TRS80 Model 1 Fixup - Part 2

Included in Ian's box of "things from the junk box" for FreHD testing was a Model 1 Expansion Interface PCB.


Ian tells me that a common problem is people shipping Expansion Interfaces with the power transformer still inside.  Add an enthusiastic courier driver and you are almost guaranteed to have a broken case. This Expansion Interface had such treatment so had ended up a junk box parts donor.


Apart from the missing case, WD-1771 floppy disk controller and connection cable to the keyboard, the Expansion Interface board looked complete and in good condition.


For anyone who finds a parts donor Expansion Interface board and wants to get it going, as of 2013 the WD-1771 floppy controllers are still available on eBay as are the 4116 dynamic RAM chips.  Best to search around because the prices vary a lot.  Unless you are hung up on period authenticity then the vintage style packaging with the really high prices are not required!


With the chips replaced and a cable made up the initial indications where that the Expansion Interface worked fine.


At this point I realized why they put these in cases... where to put the monitor when you just have a PCB? Things get very spread out.


Taking inspiration from the current trend in acrylic project cases for things like the Raspberry Pi I went looking for a source of acrylic sheet and discovered CTS Plastics in Tauranga.

Here is my solution to the no-case problem.

    2 sheets of 6mm grey perspex plastic

    5 x 50mm bolts, assorted nuts and washers.

Total cost about NZ$25.

 

Much safer than having the EI board floating around on the table, looks smart and with 6mm perspex it is very strong so the monitor can sit on top.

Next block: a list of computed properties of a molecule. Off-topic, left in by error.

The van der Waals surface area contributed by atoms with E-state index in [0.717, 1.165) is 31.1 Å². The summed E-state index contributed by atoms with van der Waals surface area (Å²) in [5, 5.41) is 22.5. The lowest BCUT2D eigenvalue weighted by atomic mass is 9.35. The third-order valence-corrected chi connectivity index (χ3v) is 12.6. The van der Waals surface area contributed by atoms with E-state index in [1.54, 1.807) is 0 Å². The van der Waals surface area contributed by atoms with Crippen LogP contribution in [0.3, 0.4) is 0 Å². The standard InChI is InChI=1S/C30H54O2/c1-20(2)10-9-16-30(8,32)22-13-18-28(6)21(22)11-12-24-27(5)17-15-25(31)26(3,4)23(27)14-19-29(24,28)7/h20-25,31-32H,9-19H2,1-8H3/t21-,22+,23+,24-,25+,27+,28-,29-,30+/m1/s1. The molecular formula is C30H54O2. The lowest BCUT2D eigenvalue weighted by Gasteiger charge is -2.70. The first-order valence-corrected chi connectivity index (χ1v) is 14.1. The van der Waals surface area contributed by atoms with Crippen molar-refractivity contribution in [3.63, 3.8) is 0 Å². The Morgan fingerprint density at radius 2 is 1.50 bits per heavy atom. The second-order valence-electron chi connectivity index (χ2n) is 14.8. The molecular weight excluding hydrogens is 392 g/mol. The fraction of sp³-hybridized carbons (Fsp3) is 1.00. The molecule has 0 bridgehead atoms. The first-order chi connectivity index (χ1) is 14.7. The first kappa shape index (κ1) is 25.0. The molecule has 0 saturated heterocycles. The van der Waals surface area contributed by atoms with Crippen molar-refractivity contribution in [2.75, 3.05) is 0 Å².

The dimensions and drilling information is in the attached pdf for anyone wanting to build their own.

The drill details are:
 
    4 holes (1 at each corner) 20mm from the edges.
 
    2 holes 143mm from the left edge.  One is 82mm from the bottom and the other 202mm.
 
    1 hole 38mm from the right edge.  This is 142mm from the bottom.
 
The two pieces will be mounted together with spacers so the holes need to be accurately drilled on both sheets.

 

 

 

 


 

 

TRS80 Model 1 Fixup - Part 1

With the success of the FreHD on the TRS-80 Model III and 4 it was time to start testing on the Model 1.

The first step was finding a Model 1 and Expansion Interface.  While they may be plentiful in the US they are a fairly uncommon machine in New Zealand.

Luckily just across the Tasman Sea is Ian Mavric's TRS-80 OldTimer Center.  Ian is a big supporter of the TRS-80 community and the FreHD project in particular, offering both partial kits and completed boards for the FreHD so when we started talking about Model 1 testing he went hunting through his well stocked junkbox to help out.

 

"I have found you some bits" said the email.... "An early Model 1 keyboard and an EI board. No power supplies so you will have to sort that out. I think they work but you know something about electronics so I am sure you can sort them out"

"How hard can that be?"

 

While waiting for the parts to arrive I started sorting out the power supply.  Most of my microcomputers use 5VDC and 12VDC so I wasn't expecting much difficulty there.  Then I discovered that while the Model 1 may use 5VDC internally (and -5VDC for the 4116 dynamic RAM), the power supply bricks need to provide 20VDC and 16VAC. No opportunity to recycle an old PC supply here and keep the Model 1 fairly close to a stock configuration.

The solution was an excellent power supply design by Dean Bear that is documented on trs80.com.  There is a good writeup on this design in the September 2013 issue of TRS8BIT available at trs-80.org.uk